The “5 camisados of the European socialism” and the Tortellini deal

Article published on Sept. 10, 2014
Article published on Sept. 10, 2014

This article has not been vetted by an editor at Paris HQ

Is there room for socialism and left-wing policies in the austerity-driven and financial cuts-vexed Europe? In Bologna 5 leaders wearing white shirts sealed the “Tortellini deal”, the instrument of constitution of the European center-left new marketing.

“White-shirted International”, “Eurorenzism”, “Eu-Dem” deal. There’s a plethora of definitions, but Bologna’s meeting of these “camisados of the new European socialism” meant a new and unprecedented step for the Old Continent’s left, many years after Berlinguer, Carrillo and Marchais’s Eurocommunism or the Gonzales-Craxi-Mitterrand agreement.

In a Europe driven by austerity and “blood-and-tears” maneuvers, or bent by the infamous structural reforms of labor market flexibility, how can socialist policies be achieved? Really, how can one still be from the left? More than a question, it’s a fixation for this European socialism in pursuit of identity and answers.

Unfortunately, it seems like this question shall go unanswered for quite some time or quoting Manuel Valls, who argued with his colleague Martine Aubry about the austerity policies, “What’s the alternative?”. Amidst all these doubts, the answer given by the European socialism – ever farther from its origins, from its people and its past – seems to be the European center-left new marketing. And Bologna’s show is merely its instrument of constitution.

A family picture bound to enter the annals or to sink into oblivion: “Matteo”, the French “Manuel”, the Spaniard “Pedro”, the Dutch “Diederik”, the German “Achim”. Everybody standing on a stage talking to each other using their first names, brought together by the firm belief that a change of course is much needed and that a common path must be undertaken after joining forces. All of this while being happy to be part of a new left characterized by “Europtimism”.

The new Lady FASP (High Representative of the Union for Foreign Affairs and Security Policy), “Federica”, in her TV host-like version, announces the guests and indulges in a little joke: “I’ll be your TV assistant for the night…”. The handsome forty-years-old group dressed in white (and Sanchez really does look great) venture in set phrases, clichés, jokes and even unexpected slogans such as a Guevara-nostalgic “venceremos” uttered by the German Post or a “comrades” by the Spanish Sanchez. Two of the five leaders (Valls and Sanchez) spoke in Italian, one bemoaned his old Europe (Samson) and everybody looked up to Matteo with admiration. The host showed them the way, he is the master who brought his party to a stunning 40%, to unprecedented heights. “You are very lucky to have a PM such as Matteo here in Italy” claims the Spanish socialist party leader addressing the audience.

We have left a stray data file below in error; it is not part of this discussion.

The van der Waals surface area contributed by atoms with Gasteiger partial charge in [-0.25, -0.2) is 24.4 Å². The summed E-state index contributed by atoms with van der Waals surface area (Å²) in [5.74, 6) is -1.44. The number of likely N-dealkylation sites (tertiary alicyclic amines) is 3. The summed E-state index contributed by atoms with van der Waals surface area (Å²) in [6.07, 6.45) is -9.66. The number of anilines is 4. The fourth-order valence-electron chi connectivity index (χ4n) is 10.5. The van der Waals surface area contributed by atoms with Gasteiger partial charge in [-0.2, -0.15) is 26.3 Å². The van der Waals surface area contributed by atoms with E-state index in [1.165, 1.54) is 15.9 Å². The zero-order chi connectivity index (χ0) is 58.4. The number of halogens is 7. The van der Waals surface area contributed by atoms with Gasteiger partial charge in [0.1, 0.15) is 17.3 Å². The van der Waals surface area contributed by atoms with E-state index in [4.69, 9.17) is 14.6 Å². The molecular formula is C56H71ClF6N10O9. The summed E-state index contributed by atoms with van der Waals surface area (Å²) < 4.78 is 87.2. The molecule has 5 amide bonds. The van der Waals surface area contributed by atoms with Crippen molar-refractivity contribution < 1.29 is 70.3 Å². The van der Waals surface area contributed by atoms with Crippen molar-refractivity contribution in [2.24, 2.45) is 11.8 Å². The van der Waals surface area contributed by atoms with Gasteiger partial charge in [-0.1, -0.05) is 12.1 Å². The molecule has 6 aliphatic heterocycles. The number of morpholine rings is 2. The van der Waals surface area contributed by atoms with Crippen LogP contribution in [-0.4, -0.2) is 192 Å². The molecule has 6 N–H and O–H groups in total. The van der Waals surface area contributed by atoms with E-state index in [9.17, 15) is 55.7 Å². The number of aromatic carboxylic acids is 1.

«The future is a wonderful place, let's go there together»

And the socialist leaders sealed a deal, called the “Tortellini” (Bologna style), in the Bertoldo restaurant. As if reiterating that this is a matter to be taken seriously, but not as seriously as those other guys do, those old people who struggle with communication and lose the elections or simply go down with the whole ship like Hollande in France, Zapatero in Spain and the leftist Italian old guard. And apparently this – even before any alternative or solution – is the secret to change the fate of the European center-left party and of the whole Continent: the leftist new marketing. Renzi’s lesson, who learned it all from Blair, is yet again the power of words, the communication mastery, the creation of a winning image, a “brand”, to use a word borrowed by the political and electoral marketing.

And so the PM plays the role of the host, the master and the showman in this Festa dell’Unità (a social-democratic celebration in Italy) which, at least for an hour, becomes some kind of “International Leopolda” (from the name of the Railway Station where Renzi’s supporters gathered to share their thoughts on current affairs). When the meeting came to an end, Matteo uttered one of his sentences, half way between poetry and hope: “The future is a wonderful place, let’s go there together”. The thing is, nobody knows how.